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Caterpillar Table Manners

Do caterpillars have table manners? Find out on this Moment of Science.

Orange spicebush swallowtail caterpillar

Photo: Michael Hodge (flickr)

Caterpillars like this spicebush swallowtail use a variety of "table manners" to avoid being eaten

Eating is serious business for caterpillars, and many of them approach it with the gusto you might expect, chewing indiscriminately through the juicy leaves. However, some caterpillars have table manners that would make Miss Manners proud.

Caterpillars use table manners to avoid being eaten. For many caterpillars, camouflage is the first and only line of defense against hungry birds. Unfortunately, the best camouflage in the world won’t help if you advertise your presence with a wide swath of destruction. Birds would only need to look for half eaten leaves to find a caterpillar snack.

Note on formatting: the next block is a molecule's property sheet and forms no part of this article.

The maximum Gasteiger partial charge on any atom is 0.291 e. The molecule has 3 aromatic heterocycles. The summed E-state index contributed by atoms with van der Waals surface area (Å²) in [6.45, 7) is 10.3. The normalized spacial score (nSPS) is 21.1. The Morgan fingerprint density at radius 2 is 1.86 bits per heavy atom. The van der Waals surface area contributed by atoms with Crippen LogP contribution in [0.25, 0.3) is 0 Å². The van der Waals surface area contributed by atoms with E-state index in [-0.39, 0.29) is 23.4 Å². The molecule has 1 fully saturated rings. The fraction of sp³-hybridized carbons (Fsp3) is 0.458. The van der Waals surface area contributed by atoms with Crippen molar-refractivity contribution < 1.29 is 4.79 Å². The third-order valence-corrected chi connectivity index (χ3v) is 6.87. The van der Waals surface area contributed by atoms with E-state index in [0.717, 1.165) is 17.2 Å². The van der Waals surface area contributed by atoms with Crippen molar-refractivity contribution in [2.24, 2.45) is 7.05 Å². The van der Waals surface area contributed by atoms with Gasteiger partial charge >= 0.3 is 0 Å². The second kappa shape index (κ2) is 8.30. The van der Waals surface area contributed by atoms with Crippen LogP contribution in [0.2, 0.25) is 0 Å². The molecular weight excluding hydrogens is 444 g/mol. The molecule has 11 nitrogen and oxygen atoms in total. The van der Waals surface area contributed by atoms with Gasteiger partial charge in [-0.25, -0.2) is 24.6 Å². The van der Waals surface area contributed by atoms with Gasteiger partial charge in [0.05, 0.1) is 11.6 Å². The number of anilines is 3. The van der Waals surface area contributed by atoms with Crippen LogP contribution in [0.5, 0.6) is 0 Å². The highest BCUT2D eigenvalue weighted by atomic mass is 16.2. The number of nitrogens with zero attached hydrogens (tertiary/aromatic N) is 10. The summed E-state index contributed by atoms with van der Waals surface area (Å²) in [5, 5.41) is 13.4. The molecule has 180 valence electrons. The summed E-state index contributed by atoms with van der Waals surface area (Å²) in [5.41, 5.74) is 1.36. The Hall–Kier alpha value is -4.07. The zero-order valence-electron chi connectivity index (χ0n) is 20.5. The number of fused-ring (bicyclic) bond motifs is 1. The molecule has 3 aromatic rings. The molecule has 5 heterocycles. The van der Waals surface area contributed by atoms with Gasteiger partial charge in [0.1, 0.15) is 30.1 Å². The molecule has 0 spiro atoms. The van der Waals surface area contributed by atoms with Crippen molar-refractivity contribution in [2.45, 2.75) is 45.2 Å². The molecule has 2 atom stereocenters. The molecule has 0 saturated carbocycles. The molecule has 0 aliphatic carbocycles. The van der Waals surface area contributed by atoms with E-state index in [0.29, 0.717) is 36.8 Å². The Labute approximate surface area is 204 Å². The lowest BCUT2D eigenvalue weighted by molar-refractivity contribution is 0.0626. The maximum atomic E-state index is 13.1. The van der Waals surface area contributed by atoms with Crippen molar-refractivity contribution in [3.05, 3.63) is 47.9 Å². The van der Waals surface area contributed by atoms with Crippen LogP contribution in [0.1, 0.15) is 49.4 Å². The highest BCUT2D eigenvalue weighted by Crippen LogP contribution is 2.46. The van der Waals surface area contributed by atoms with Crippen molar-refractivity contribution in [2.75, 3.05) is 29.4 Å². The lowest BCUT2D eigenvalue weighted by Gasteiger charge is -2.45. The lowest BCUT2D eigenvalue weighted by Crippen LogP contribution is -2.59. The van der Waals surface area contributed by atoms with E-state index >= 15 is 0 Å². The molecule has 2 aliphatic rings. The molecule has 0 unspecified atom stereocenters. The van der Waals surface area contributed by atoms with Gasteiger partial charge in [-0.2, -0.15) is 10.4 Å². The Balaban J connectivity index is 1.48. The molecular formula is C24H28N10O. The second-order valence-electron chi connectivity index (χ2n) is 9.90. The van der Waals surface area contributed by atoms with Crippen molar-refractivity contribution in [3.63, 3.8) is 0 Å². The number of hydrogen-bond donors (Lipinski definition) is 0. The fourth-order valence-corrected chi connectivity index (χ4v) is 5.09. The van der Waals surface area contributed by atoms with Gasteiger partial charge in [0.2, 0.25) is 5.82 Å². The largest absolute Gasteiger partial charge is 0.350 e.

Different species of caterpillars have evolved a wide range of table manners to help them avoid detection. One species rolls itself up inside the leaf, then eats it from the inside out. Others eat only at night, then hide all day on the opposite side of the trunk from the damaged leaves. Another species hides under the leaf, then eats a thin layer off one side, then a thin layer off the other, gradually paring the leaf down so it just looks like an uneaten, younger leaf. This would be like nibbling carefully at a Big Mac until it exactly resembled a junior hamburger.

Another species yet, carves the leaf into life-sized cut-out models of itself, like a string of paper dolls. Birds peck at these mock caterpillars while the real caterpillar eats in peace.

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